If you are a parent like me, I do not have to tell you how difficult it can be to keep up with the vast amount of school papers and children’s artwork that arrive during the week. Literally, I get school and artwork almost everyday. With four kids all in elementary school and pre-school, the paperwork can be daunting. It is challenging to keep track and organize them; however, they are also difficult to throw away because their precious school work holds so many memories.
Kids put a lot of time into creating these school and art projects, and the last thing you want to do is throw them away. It is a treasure for them (and you), so giving them extra appreciation and keeping them will mean a lot.
However, as you progress in organizing the files, you may not be aware in the moment in the day to day whether those art pieces are "throwawayable" or if they can truly be organized. On the other hand, no matter how good these paintings, handwritten holiday cards, and even perfect test scores, some days feel more like trash than treasures during the school year.
In this post, I share a simple and practical organization system on how to keep track of kid's art projects, schoolwork, test papers, etc., by using the following school work organization system.
Create an Intake System
Chances are, you'll have piles of paperwork and school projects you want to organize, but you don't have the time to during the week. The best recommendation I have is to keep a letter tray or bucket to store all the school work or projects you'll need to organize. I call this the intake process.
It will be your temporary holding container. It should be big enough to keep your kid's documents that might include school test papers, invitations, doodles, drawings, paintings, awards, etc. For my preschooler and elementary age kids, I generally get a lot of art projects that are 3D and would need to be stored outside of a normal binder.
Here's what it normally looks like at the beginning of the year:
When school and activities start, here's the pile mid-year as I continue to progress and organize when I have time in the margins of life:
I make sure that I have a lot of headroom to store all of their crafts. Do you notice the pinecone with glitter in the middle of the stack?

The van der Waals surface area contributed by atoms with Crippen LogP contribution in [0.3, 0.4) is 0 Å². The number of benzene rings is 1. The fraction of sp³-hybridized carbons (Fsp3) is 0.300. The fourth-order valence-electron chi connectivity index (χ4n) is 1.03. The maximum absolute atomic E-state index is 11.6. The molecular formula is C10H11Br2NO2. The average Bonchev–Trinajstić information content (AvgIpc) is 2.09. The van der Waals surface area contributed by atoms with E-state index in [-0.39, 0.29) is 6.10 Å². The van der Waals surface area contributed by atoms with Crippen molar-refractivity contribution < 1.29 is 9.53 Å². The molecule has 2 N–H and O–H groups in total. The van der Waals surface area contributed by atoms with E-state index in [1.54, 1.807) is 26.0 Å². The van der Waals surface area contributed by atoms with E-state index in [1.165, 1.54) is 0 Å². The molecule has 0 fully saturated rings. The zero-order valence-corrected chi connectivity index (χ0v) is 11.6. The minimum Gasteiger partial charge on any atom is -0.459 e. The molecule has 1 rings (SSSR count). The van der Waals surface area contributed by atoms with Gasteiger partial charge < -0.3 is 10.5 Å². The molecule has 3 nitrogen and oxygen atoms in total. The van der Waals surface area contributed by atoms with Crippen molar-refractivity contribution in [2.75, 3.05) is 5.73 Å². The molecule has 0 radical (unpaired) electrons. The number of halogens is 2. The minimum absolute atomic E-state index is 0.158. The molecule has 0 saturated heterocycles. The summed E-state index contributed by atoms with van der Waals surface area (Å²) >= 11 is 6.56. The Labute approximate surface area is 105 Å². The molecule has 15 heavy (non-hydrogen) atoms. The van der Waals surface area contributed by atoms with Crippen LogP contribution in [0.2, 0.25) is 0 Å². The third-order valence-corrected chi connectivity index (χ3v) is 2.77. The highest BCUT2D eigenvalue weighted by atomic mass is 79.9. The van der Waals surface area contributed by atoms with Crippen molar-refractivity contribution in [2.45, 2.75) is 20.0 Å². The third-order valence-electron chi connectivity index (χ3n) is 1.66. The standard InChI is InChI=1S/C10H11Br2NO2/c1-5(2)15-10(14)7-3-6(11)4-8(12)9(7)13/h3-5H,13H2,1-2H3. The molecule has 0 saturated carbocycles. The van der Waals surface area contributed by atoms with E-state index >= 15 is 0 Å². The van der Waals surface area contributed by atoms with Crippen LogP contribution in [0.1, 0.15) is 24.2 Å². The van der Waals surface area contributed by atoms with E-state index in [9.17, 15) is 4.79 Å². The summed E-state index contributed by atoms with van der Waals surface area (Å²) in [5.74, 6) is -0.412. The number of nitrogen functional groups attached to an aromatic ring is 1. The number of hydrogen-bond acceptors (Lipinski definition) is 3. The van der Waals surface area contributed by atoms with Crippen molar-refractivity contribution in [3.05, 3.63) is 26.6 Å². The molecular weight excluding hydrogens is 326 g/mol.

An example of how this works day to day: When your children/child arrive at home, let them show you their masterpieces of the day. If you do not have time or do not know how to you will be displaying them in your refrigerators or any display areas in your home, you can store them in the intake container until you can come up with the idea on how you can appreciate them, or how you can use it as a memorabilia.
Here's what mine looks like. It's a double stacked letter tray that has some room at the top for the chunky projects. The kids all know that this tray is what I use to store things I don't have time to organize just yet.
Deciding What School Work or Art Projects to Keep
Once you actually have time to organize your kid's school work, grade tests adn exam, projects, and art work, you can take out the intake container. If your kids are 4 years of age or older, it's really fun to have them be part of the organizing process because they can help you decide what paper or art work that is memorable for them as well.
Here are some of the sample papers you may want to keep for memory's sake:
- Awards/Certificate of Achievements
- Special Cards
- Short Stories
- Special Notes from the teachers
- Report Cards
- Diplomas (real and fake ones like preschool diplomas)
In order to not hoard too many projects, it's best to pare it down to a good collection that symbolizes their most cherished memories and proudest achievements for each year.
Finding the Best Containers for School Work and Art Projects
Once you have decided what the best school papers to store are, there are many ways to organize them. Organizing your school papers by grade will make things simple. For me, I use binders organized by school year. The binders have my kid's name, grade, age at the start of the school year, and school year term.
Other ways to organize them is a combination of what I just listed including full year, age, and school.
Here are probably the quickest and easiest approach in storing and managing your children's schoolwork:
- Bins and/or Boxes
I prefer binders because I am then able to flip through a book of all their art projects. I also have a way of seeing photos of them when they were that age because I choose binders that have a clear sleeve in front.
Organizing School Work and Art Projects
After you choose the system and method you want to organize, you can add a label to the front of each storage. If you decide to use a binder, it is best to label the spine of the binder. You can do your labels by using markers, print, use a Cricut machine, or create custom labels online.
As a tip, you can add each grade's calendar years, school name, and teacher name on your labels.
You can also do your school work organizer by using designated storage for each type of school paper you want to store. For example, assign a specific folder for every child's artwork or a binder specifically for report cards or diplomas.
These are binders I would recommend purchasing for organizing your kids artwork.
These are binder labels that would work really well to add in your kids names and their ages (along with school year):
Bins and Boxes
Bins and hanging file folders are great for storing kids art work. In the basement, I store our kids large pieces in plastic bins that cannot fit the binders.